Many people falsely believe they are not a target for cyber attackers: that they, their systems, or accounts do not have any value. This could not be further from the truth. If you use technology in anyway, at work or at home – you have value to the bad guys.
In fact, according to NCSC, an average breach costs £600k-£1.15m. Turns out being a ‘cybercriminal‘ is a very lucrative ‘job’. With as many as 58 percent of victims, from every industry, paying ransom, we are all ultimately at risk. In the last three months alone the ransomware attacks in the UK increased by 80%, as hackers continue to take advantage of mass remote working. What makes the situation worse is that cybercriminals are not only using more sophisticated methods of attack but also became much better at targeting their victims based on a set of criteria. Cybercrime is all about the money!
Making money from cyber crime
Hackers look for an easy target, some using a scatter gun approach, prodding and probing the systems to establish what is out there and how to progress with a successful attack. Some actors will then sell this information onto others and take their money and run.
Other actors will then move on to a more targeted approach using malware and attack kits to exploit a gap to gain a foothold in the organisation. The objective is simple: get inside the organisation, spread as much as possible to improve the chances of success and then exploit your findings. Cyber criminals can encrypt your data and put your information in the public realm. Then they will likely tell you and your customers or clients that you have been hacked to make you more likely to pay the ransom. Of course, there is no guarantee they will decrypt the data…
Are you a high value target? Welcome to the mind of a cyber criminal…
Blowing your (insurance) cover
Nowadays, cybercriminals factor expected value proposition into their selection strategy. This means they are targeting businesses that are most likely to pay out the ransom. If your organisation is based in Europe, you immediately fall into that category. This is because European businesses often take out an insurance against ransomware attacks and therefore have funds available to pay out and mitigate the damage. These companies are also generally more concerned about the privacy and compliance issues. In the light of General Data Protection Regulation (EU GDPR) companies are expected to perform due diligence on protecting data and the people who have access to it. Failure to do so results in fines standing at 2% of company turnover. The reputational damage alone can spell disaster for an organisation and the impact goes far beyond the initial outlay of a ransom demand.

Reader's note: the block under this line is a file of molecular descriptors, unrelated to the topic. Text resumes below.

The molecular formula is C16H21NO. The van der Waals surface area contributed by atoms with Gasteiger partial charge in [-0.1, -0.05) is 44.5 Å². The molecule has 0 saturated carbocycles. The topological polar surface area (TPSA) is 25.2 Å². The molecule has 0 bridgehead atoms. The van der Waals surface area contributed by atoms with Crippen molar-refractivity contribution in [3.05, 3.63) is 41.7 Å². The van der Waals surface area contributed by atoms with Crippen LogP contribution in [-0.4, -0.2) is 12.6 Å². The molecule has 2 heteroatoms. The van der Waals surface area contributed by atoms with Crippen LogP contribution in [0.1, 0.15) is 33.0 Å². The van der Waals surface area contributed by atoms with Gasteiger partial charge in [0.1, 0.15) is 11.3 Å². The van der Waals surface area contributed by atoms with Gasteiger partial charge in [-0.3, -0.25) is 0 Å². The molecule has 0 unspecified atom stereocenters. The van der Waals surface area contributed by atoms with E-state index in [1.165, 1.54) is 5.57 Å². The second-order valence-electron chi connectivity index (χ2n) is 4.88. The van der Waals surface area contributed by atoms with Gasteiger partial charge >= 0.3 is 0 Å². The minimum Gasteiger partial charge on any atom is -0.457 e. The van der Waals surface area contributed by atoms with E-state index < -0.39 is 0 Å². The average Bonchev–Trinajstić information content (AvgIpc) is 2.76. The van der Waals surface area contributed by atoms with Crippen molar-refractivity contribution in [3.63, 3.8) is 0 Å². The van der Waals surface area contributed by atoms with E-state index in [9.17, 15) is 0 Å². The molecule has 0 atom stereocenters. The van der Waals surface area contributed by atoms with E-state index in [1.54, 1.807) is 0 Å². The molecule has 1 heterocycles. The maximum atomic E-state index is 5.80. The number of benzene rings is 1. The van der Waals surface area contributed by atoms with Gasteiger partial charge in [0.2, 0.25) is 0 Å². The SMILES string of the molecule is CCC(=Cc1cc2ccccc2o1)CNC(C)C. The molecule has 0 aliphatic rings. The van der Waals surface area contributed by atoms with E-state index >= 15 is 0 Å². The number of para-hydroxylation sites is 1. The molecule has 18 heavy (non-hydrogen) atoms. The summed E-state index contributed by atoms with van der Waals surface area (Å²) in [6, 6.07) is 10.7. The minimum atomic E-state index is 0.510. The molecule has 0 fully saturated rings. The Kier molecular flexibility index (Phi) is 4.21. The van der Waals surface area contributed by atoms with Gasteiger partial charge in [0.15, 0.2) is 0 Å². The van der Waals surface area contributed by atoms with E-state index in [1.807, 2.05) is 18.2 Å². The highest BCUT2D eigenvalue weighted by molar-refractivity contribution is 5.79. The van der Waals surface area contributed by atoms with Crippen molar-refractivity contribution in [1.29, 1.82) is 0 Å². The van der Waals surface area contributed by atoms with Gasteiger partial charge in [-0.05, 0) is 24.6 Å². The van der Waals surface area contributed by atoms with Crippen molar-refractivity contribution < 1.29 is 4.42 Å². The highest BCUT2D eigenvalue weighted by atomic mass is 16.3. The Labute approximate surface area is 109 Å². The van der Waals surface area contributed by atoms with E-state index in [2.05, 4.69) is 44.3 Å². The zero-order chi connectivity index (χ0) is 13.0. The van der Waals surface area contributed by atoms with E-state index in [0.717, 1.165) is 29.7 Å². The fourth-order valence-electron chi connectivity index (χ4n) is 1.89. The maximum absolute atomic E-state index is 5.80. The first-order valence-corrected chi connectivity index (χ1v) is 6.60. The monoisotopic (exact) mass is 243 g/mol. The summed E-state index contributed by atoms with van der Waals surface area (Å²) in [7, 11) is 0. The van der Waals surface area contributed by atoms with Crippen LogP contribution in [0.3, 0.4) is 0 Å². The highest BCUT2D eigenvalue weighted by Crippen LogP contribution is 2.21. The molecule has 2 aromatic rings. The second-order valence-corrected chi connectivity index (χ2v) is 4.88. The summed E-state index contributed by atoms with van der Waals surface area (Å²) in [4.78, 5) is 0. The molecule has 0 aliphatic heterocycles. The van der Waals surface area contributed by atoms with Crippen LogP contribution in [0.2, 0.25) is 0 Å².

Pay now or else…
Business operations keep the company running and earning money. Therefore, disruption these processes is, unfortunately, a great subject for a blackmail. Ransomware actors are most likely to target industries with services that can’t suffer prolonged downtime. This includes for example healthcare, law enforcement, local government, or utilities, where downtime can have catastrophic impact not only on the company but also potentially millions of people.
Fast and easy payments
Even if you don’t match the above criteria, you are still in the crosshair. The cybercriminals are not patient and don’t like to work hard for their ill-gotten gains. They will prioritise companies that can pay the ransom quickly. Therefore, they will look for businesses that are cash rich and with less legal hurdles to go through in the event of an attack. This includes most of the privately held companies.
Also, if you already had a breach, you are in danger of being attacked again as anniversary attacks are more common than you would imagine. Finally, ransomware actors consider the ease of entry and whether they can target the industry in bulk, like they did with “WannaCry” ransomware attack on NHS in 2017.
I am ‘high value’ target, what should I do?
Although we are all subjects to cyberattacks, if you and your organisation meet all or some of these criteria, you are on top of cybercriminals’ list and they will focus all their efforts on extorting money from your organisation.
Best thing to do to protect your organisation is creating a Solid cybersecurity strategy:Learn more about cyber threats – the common tricks and techniques that are used against us and educate your colleagues on how to be safe in every aspect of your digital interaction.
Baseline your organisation – Understand the strengths and weaknesses of your organisational security, on premise, in the cloud and now more than ever from home. Know your vulnerabilities as the bad actors will certainly exploit them and most importantly have a strategy to protect and secure your organisation.
Know your risks and plan to mitigate against them with our Cyber risk assessment
Test test and test again – In a connected world, more than ever one change in an organisation IT infrastructure can completely change the security posture.
Take threat intelligence to feed your defence infrastructure, helping to protect you from known threats and published vulnerabilities.
Invest in a Permanent Managed Threat Protection to keep you secure now and into the future.
Add Dark Web monitoring to provide visibility into the ‘low hanging fruit’ bad actors will use against you.
Formulate a cyberattack response plan to get things under control as quickly as possible.
The cyber-security threats to your business are changing and evolving at breakneck speed. Finding the time, expertise and resource to respond to these threats can feel like a gargantuan task.
But don’t worry, by using the intelligence gathered from your network infrastructure coupled with expert knowledge of our security team, we’re here to help keep your business safe.